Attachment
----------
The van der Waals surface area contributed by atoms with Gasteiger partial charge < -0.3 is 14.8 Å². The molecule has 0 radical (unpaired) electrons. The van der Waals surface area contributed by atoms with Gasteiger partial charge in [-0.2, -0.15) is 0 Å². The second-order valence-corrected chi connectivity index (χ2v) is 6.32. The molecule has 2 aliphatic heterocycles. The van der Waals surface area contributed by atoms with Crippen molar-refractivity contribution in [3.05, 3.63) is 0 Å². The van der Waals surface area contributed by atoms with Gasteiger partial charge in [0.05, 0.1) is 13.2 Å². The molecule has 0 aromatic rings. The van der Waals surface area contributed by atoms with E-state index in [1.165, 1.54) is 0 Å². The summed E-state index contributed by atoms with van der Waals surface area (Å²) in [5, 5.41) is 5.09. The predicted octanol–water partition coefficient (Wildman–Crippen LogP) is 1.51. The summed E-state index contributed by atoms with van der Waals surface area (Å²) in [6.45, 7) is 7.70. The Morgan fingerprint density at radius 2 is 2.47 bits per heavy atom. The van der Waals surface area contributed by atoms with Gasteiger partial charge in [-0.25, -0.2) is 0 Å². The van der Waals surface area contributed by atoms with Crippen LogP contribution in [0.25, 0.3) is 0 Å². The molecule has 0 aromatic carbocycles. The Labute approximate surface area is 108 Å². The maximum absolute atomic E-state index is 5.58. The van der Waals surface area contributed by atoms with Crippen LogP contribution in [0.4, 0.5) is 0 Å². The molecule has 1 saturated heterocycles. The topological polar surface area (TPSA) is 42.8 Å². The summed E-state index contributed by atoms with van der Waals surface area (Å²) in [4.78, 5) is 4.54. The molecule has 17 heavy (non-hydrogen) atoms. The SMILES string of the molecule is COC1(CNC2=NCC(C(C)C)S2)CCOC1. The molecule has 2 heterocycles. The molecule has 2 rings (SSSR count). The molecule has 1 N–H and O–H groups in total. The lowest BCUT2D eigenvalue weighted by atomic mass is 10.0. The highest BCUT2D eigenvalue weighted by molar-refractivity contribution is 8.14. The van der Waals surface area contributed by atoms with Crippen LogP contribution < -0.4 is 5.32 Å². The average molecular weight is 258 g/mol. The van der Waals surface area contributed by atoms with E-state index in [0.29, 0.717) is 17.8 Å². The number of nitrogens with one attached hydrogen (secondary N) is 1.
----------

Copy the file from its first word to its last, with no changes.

The van der Waals surface area contributed by atoms with Gasteiger partial charge < -0.3 is 14.8 Å². The molecule has 0 radical (unpaired) electrons. The van der Waals surface area contributed by atoms with Gasteiger partial charge in [-0.2, -0.15) is 0 Å². The second-order valence-corrected chi connectivity index (χ2v) is 6.32. The molecule has 2 aliphatic heterocycles. The van der Waals surface area contributed by atoms with Crippen molar-refractivity contribution in [3.05, 3.63) is 0 Å². The van der Waals surface area contributed by atoms with Gasteiger partial charge in [0.05, 0.1) is 13.2 Å². The molecule has 0 aromatic rings. The van der Waals surface area contributed by atoms with E-state index in [1.165, 1.54) is 0 Å². The summed E-state index contributed by atoms with van der Waals surface area (Å²) in [5, 5.41) is 5.09. The predicted octanol–water partition coefficient (Wildman–Crippen LogP) is 1.51. The summed E-state index contributed by atoms with van der Waals surface area (Å²) in [6.45, 7) is 7.70. The Morgan fingerprint density at radius 2 is 2.47 bits per heavy atom. The van der Waals surface area contributed by atoms with Gasteiger partial charge in [-0.25, -0.2) is 0 Å². The van der Waals surface area contributed by atoms with Crippen LogP contribution in [0.25, 0.3) is 0 Å². The molecule has 0 aromatic carbocycles. The Labute approximate surface area is 108 Å². The maximum absolute atomic E-state index is 5.58. The van der Waals surface area contributed by atoms with Crippen LogP contribution in [0.4, 0.5) is 0 Å². The molecule has 1 saturated heterocycles. The topological polar surface area (TPSA) is 42.8 Å². The summed E-state index contributed by atoms with van der Waals surface area (Å²) in [4.78, 5) is 4.54. The molecule has 17 heavy (non-hydrogen) atoms. The SMILES string of the molecule is COC1(CNC2=NCC(C(C)C)S2)CCOC1. The molecule has 2 heterocycles. The molecule has 2 rings (SSSR count). The molecule has 1 N–H and O–H groups in total. The lowest BCUT2D eigenvalue weighted by atomic mass is 10.0. The highest BCUT2D eigenvalue weighted by molar-refractivity contribution is 8.14. The van der Waals surface area contributed by atoms with Crippen LogP contribution < -0.4 is 5.32 Å². The average molecular weight is 258 g/mol. The van der Waals surface area contributed by atoms with E-state index in [0.29, 0.717) is 17.8 Å². The number of nitrogens with one attached hydrogen (secondary N) is 1.